I'm very proud of Miss California. It takes guts to stay true to your convictions and show no fear to those that fear the truth! Way to go!-sandra.
By Chuck Colson
Miss First-Runner Up
Miss First-Runner Up
Many a little girl has dreamed of being crowned Miss USA. And while this year’s first runner-up—Miss California—may not have won the beauty contest, I’d say there’s a different kind of crown in her future.
Miss California’s name is Carrie Prejean. She was absolutely thrilled to make it to the top five on Sunday’s annual Miss USA contest. But when this outspoken Christian faced contest judge Perez Hilton, an openly gay gossip-blogger, the fairy tale came to an abrupt halt.
Perez asked a very pointed question: “Vermont recently became the fourth state to legalize same sex marriage. Do you think every state should follow suit? Why or why not?”
Prejean responded to the specific question with a specific answer: She thought marriage should be between a man and a woman. Even in stating her response, she apologized if the response offended anyone listening. But she stuck by her convictions.
Prejean said later that she knew her response would cost her the win because, in her words, “I’d spoken from my heart, for my beliefs, and for my God.”
There’s no way of knowing for sure, but as pageant organizer Donald Trump said, “It probably did cost her the crown.”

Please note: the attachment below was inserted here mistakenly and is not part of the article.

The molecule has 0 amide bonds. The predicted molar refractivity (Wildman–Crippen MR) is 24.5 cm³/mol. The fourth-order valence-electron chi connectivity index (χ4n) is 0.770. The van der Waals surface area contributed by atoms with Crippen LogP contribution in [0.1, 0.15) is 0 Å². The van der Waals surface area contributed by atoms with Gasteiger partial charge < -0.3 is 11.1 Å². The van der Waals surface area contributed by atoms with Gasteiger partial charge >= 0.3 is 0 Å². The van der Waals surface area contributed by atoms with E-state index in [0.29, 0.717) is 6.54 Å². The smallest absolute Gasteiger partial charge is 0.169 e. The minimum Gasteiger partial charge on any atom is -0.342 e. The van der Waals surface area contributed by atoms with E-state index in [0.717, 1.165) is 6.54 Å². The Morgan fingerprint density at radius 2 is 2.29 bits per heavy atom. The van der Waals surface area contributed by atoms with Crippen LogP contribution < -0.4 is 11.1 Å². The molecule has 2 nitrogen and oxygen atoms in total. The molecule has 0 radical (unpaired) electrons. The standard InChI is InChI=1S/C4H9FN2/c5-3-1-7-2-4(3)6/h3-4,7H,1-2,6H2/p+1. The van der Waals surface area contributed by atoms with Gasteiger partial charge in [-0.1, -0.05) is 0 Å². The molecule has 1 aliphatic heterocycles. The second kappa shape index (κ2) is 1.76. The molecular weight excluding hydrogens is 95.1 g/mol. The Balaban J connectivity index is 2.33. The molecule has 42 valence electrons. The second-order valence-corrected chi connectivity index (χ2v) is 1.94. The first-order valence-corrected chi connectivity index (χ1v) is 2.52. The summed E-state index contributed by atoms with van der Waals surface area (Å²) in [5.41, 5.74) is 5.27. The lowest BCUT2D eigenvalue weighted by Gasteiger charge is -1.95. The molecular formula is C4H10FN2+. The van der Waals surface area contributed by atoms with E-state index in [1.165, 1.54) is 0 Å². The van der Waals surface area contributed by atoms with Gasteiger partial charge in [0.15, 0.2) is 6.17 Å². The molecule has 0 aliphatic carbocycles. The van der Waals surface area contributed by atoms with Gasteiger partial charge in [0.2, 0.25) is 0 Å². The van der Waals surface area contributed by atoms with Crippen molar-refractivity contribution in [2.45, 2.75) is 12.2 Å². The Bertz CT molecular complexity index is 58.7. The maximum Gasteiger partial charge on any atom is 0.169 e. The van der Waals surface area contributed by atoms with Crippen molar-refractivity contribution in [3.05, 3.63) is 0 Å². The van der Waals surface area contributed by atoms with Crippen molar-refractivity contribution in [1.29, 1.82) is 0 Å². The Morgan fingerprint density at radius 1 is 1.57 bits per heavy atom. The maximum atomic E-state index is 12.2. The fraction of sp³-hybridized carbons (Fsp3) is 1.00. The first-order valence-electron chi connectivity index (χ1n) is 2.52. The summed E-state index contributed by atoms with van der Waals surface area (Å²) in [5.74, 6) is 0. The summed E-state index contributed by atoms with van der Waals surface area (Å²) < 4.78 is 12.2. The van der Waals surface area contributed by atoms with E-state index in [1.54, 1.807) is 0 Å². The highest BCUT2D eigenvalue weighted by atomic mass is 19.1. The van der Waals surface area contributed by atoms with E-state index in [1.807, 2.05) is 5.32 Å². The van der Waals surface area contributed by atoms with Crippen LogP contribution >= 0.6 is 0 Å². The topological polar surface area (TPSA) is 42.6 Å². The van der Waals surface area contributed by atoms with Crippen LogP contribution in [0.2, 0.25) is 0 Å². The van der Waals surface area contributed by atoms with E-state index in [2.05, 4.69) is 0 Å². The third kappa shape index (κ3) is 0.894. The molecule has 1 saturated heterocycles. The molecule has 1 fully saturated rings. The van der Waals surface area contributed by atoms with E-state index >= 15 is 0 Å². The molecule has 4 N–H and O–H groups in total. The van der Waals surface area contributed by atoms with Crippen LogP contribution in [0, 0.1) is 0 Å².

In an interview with the Today Show, another judge Claudia Jordan said, “A few of the judges were really against her. They were really bothered by her answer.” Jordan went on to add, “In pageants as in politics it is probably best to give a neutral answer if you want to win.”
What a sad commentary on our society that speaking from conviction is an offense. An even sadder reflection on our society is judge Perez Hilton’s response to the entire situation. On his blog, he used an expletive to describe Miss California and said that if she had won, he would have gone up on stage and ripped the tiara off her head. Now that would have been a true triumph of tolerance!
In a calmer moment, Perez told interviewer Matt Lauer, “I would have appreciated it if she had left her politics and her religion out, because Miss USA represents all Americans.” He went on to say, “Miss USA is not a person that is alienating . . . Miss USA is someone who represents me and represents all America, is someone who is inclusive.”
How Perez can’t see the contradiction in what he is saying is beyond me. Apparently, when asked a personal question with political and religious ramifications, it’s taboo to give a personal answer with political and religious ramifications. And apparently, to represent America, you must represent only one part of America.
To Prejean’s credit, she’s taken the loss in stride and says she has no regrets. And she’s excited about the new platform the experience will give her.
“I know that I have a purpose,” she said calmly. “I know now that I can go out and speak to young people about standing up for what they believe in and never compromising for anyone or anything—even if it’s the crown of Miss USA.” Now there’s a first-place role model every little girl can truly look up to.